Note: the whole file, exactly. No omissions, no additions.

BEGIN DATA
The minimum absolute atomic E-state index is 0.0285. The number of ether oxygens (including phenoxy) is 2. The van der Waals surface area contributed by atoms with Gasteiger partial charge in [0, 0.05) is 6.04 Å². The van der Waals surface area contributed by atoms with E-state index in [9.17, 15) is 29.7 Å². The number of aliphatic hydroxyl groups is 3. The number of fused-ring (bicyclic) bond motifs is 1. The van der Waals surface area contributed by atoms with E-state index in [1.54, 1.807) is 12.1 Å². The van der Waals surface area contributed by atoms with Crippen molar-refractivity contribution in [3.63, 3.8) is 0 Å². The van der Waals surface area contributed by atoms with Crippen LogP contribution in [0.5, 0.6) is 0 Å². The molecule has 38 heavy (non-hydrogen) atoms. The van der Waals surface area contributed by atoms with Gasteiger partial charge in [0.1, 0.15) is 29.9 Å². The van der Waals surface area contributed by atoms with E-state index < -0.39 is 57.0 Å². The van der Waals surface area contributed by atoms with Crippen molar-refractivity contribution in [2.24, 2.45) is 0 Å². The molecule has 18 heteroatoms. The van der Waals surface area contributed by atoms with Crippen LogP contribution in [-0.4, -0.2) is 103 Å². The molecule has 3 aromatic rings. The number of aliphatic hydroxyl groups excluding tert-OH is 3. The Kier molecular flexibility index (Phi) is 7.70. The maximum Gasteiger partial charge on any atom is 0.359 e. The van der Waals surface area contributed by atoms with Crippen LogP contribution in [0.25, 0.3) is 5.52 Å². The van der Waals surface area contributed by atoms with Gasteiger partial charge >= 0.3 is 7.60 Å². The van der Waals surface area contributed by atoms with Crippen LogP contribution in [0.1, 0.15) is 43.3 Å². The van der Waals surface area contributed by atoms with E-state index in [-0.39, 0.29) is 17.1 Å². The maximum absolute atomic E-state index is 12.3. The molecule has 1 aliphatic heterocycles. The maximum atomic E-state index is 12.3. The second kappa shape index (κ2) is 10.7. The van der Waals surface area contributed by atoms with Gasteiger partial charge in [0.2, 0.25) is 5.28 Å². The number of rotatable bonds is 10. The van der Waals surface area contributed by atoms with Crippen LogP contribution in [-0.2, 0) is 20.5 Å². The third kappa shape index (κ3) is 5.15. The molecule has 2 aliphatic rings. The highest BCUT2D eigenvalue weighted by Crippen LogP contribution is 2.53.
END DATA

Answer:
The minimum absolute atomic E-state index is 0.0285. The number of ether oxygens (including phenoxy) is 2. The van der Waals surface area contributed by atoms with Gasteiger partial charge in [0, 0.05) is 6.04 Å². The van der Waals surface area contributed by atoms with E-state index in [9.17, 15) is 29.7 Å². The number of aliphatic hydroxyl groups is 3. The number of fused-ring (bicyclic) bond motifs is 1. The van der Waals surface area contributed by atoms with E-state index in [1.54, 1.807) is 12.1 Å². The van der Waals surface area contributed by atoms with Crippen molar-refractivity contribution in [3.63, 3.8) is 0 Å². The van der Waals surface area contributed by atoms with Crippen LogP contribution in [0.5, 0.6) is 0 Å². The molecule has 38 heavy (non-hydrogen) atoms. The van der Waals surface area contributed by atoms with Gasteiger partial charge in [0.1, 0.15) is 29.9 Å². The van der Waals surface area contributed by atoms with E-state index < -0.39 is 57.0 Å². The van der Waals surface area contributed by atoms with Crippen molar-refractivity contribution in [2.24, 2.45) is 0 Å². The molecule has 18 heteroatoms. The van der Waals surface area contributed by atoms with Crippen LogP contribution in [-0.4, -0.2) is 103 Å². The molecule has 3 aromatic rings. The number of aliphatic hydroxyl groups excluding tert-OH is 3. The Kier molecular flexibility index (Phi) is 7.70. The maximum Gasteiger partial charge on any atom is 0.359 e. The van der Waals surface area contributed by atoms with Crippen LogP contribution in [0.25, 0.3) is 5.52 Å². The van der Waals surface area contributed by atoms with Gasteiger partial charge >= 0.3 is 7.60 Å². The van der Waals surface area contributed by atoms with Crippen LogP contribution in [0.1, 0.15) is 43.3 Å². The van der Waals surface area contributed by atoms with E-state index in [-0.39, 0.29) is 17.1 Å². The maximum absolute atomic E-state index is 12.3. The molecule has 1 aliphatic heterocycles. The maximum atomic E-state index is 12.3. The second kappa shape index (κ2) is 10.7. The van der Waals surface area contributed by atoms with Gasteiger partial charge in [0.2, 0.25) is 5.28 Å². The number of rotatable bonds is 10. The van der Waals surface area contributed by atoms with Crippen LogP contribution in [-0.2, 0) is 20.5 Å². The third kappa shape index (κ3) is 5.15. The molecule has 2 aliphatic rings. The highest BCUT2D eigenvalue weighted by Crippen LogP contribution is 2.53.